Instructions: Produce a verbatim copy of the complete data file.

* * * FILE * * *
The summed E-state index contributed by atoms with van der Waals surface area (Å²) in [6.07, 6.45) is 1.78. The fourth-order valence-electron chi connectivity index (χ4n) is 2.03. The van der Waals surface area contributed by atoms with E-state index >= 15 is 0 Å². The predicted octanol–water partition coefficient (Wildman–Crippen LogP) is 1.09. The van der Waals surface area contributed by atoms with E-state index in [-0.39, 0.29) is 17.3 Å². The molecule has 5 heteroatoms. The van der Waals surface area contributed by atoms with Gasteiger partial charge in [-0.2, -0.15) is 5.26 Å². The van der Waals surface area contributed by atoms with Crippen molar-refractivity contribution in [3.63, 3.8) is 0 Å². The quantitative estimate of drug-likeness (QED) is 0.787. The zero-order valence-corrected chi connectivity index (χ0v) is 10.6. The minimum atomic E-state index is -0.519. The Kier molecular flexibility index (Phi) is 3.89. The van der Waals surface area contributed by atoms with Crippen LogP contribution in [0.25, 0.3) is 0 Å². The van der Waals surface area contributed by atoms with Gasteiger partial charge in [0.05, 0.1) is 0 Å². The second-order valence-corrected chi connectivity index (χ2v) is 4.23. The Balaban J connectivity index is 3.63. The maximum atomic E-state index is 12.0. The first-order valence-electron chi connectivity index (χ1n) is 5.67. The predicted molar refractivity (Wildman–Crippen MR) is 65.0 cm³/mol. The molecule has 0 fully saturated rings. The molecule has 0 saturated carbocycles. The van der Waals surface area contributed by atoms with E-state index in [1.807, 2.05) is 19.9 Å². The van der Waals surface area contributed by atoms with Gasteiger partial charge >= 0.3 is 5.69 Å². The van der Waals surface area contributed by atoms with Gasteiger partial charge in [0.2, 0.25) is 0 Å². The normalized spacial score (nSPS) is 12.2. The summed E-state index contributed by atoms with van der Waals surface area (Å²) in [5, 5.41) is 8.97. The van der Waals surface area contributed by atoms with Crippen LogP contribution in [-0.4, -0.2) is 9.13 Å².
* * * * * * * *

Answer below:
The summed E-state index contributed by atoms with van der Waals surface area (Å²) in [6.07, 6.45) is 1.78. The fourth-order valence-electron chi connectivity index (χ4n) is 2.03. The van der Waals surface area contributed by atoms with E-state index >= 15 is 0 Å². The predicted octanol–water partition coefficient (Wildman–Crippen LogP) is 1.09. The van der Waals surface area contributed by atoms with E-state index in [-0.39, 0.29) is 17.3 Å². The molecule has 5 heteroatoms. The van der Waals surface area contributed by atoms with Gasteiger partial charge in [-0.2, -0.15) is 5.26 Å². The van der Waals surface area contributed by atoms with Crippen molar-refractivity contribution in [3.63, 3.8) is 0 Å². The quantitative estimate of drug-likeness (QED) is 0.787. The zero-order valence-corrected chi connectivity index (χ0v) is 10.6. The minimum atomic E-state index is -0.519. The Kier molecular flexibility index (Phi) is 3.89. The van der Waals surface area contributed by atoms with Crippen LogP contribution in [0.25, 0.3) is 0 Å². The van der Waals surface area contributed by atoms with Gasteiger partial charge in [0.05, 0.1) is 0 Å². The second-order valence-corrected chi connectivity index (χ2v) is 4.23. The Balaban J connectivity index is 3.63. The maximum atomic E-state index is 12.0. The first-order valence-electron chi connectivity index (χ1n) is 5.67. The predicted molar refractivity (Wildman–Crippen MR) is 65.0 cm³/mol. The molecule has 0 fully saturated rings. The molecule has 0 saturated carbocycles. The van der Waals surface area contributed by atoms with E-state index in [1.807, 2.05) is 19.9 Å². The van der Waals surface area contributed by atoms with Gasteiger partial charge >= 0.3 is 5.69 Å². The van der Waals surface area contributed by atoms with Gasteiger partial charge in [0.2, 0.25) is 0 Å². The normalized spacial score (nSPS) is 12.2. The summed E-state index contributed by atoms with van der Waals surface area (Å²) in [5, 5.41) is 8.97. The van der Waals surface area contributed by atoms with Crippen LogP contribution in [-0.4, -0.2) is 9.13 Å².